My memory, as always, is sketchy, but I think in the very first episode of the television series Louie the eponymous protagonist has a disastrous first date with a woman who gets so bored and irritated that she actually flees Louie's company and takes off in a waiting helicopter. Louie is left behind sitting on a bench by the river as the commotion of the helicopter disappears on the horizon—a victim of one of the most emphatic and surreal rejections imaginable.
I think this sequence epitomizes the patchwork appeal of the innovative series, which is an often uneasy blend of comedy, drama, and ridiculous flights of fancy. It is in fact this destabilization of genre that is perhaps the series' most jarring quality. Louis C.K. is a stand-up comedian who writes, directs, and acts in an ostensible comedy series which often willfully refuses to be funny.
One of the most remarkable episodes of the series featured Parker Posey as a bookstore clerk whom Louie (after much preambling) asks out on a date. Much to Louie's surprise, this pretty, seemingly sane woman says yes—but the date which follows offers a glimpse both into the psychological chaos lurking beneath her staid appearance and into the real heart of New York City—not the caricatured Greenwich Village streets built on a studio lot in Southern California for an episode of Friends, but the strange, unpredictable, and often lonely streets of that imposing metropolis.
Many of the hijinks in this date from hell wouldn't be out of place in, say, Scorsese's After Hours or early Jarmusch, but the last few minutes—obscure and mysterious as the human psyche—distinguish the episode from the standard-fare Adventures in Gotham schtick.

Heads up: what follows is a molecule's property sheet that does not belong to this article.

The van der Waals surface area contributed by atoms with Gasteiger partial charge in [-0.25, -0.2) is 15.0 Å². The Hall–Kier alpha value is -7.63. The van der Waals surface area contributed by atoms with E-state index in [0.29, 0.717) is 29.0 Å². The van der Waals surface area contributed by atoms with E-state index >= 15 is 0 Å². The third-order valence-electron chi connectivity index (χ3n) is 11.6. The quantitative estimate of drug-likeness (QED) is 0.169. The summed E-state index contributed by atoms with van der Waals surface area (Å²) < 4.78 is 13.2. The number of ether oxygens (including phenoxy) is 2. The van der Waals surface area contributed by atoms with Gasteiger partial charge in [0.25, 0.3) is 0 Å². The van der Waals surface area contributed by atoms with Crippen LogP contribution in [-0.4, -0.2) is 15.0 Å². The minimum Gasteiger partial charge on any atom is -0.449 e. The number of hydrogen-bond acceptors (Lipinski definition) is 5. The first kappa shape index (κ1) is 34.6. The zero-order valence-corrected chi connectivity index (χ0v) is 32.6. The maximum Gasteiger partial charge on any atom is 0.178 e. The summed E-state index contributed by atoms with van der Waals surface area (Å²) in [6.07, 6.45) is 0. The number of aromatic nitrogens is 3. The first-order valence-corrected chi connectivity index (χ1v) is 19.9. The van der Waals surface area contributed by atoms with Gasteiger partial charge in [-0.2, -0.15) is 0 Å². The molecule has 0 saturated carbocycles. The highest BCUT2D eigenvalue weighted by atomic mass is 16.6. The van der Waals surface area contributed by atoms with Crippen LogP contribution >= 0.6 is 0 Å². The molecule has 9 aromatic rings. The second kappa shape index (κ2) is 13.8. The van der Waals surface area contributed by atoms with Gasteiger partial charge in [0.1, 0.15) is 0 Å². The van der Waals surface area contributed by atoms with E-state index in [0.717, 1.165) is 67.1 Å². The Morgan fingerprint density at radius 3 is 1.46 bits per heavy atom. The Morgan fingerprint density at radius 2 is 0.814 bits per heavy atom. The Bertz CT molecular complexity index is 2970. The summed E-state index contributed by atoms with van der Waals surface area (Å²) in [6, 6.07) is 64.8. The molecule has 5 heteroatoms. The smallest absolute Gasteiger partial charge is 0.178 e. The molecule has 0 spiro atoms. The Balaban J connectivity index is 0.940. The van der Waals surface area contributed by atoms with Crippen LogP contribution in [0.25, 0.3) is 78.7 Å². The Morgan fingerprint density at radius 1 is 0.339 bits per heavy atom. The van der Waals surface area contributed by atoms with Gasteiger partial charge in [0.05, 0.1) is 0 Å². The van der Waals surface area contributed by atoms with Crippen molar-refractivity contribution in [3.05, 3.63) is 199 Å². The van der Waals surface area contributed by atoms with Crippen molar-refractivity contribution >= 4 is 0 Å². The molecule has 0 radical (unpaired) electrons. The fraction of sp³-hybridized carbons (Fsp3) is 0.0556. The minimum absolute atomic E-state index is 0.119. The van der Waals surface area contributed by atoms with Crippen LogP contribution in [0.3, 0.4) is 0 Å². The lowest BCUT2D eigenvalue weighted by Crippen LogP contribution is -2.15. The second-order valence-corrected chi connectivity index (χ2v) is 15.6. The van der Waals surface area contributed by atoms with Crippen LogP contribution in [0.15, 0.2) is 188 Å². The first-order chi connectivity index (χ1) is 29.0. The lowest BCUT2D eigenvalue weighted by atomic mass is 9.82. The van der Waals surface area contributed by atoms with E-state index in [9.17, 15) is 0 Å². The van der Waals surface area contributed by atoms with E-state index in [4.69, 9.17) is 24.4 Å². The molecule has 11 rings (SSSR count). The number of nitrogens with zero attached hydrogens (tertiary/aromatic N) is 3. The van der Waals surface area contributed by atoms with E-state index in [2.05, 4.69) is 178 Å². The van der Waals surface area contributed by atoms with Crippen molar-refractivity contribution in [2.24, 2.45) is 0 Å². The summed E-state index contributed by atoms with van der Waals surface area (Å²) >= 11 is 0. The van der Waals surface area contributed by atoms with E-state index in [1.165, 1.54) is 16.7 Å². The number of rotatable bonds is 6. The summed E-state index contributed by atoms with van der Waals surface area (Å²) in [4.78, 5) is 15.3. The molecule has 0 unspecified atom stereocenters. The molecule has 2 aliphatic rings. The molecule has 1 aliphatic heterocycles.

The reason I'm talking about Louie is, first and foremost, because it's something different. Even if you end up hating it—and many will, primarily for its failure to follow the rules—you have to admit that it's trying something new. Sure, its ancestry can be traced back, dimly, to Seinfeld and other shows which gradually shook off the constraints of traditional narrative, but Louie isn't afraid to be gloomy or portentous from time to time either. The triviality and pettiness of life that Seinfeld deftly trafficked in aren't its only stomping grounds. Loneliness, failure, and death are other preoccupations—but Louie's isn't the glib, wholly cynical approach of Larry David (or at least it isn't always); it revels in the endless and irreducible difficulties of modern existence.
All of this isn't to say that Louie can't also be cheap, childish, and crass. That's the point—it can be absolutely anything. When Melissa Leo smashes Louie's head into a pickup truck window under (shall we say) curious circumstances, we know that we're not cozying up to a connect-the-dots sitcom. Actually, Louie is much more 'sit' than 'com,' so if you're accustomed to the straight-ahead approach of much of Louie's (admittedly very funny) stand-up material, I think you'll be surprised by this strange kaleidoscope of a television series.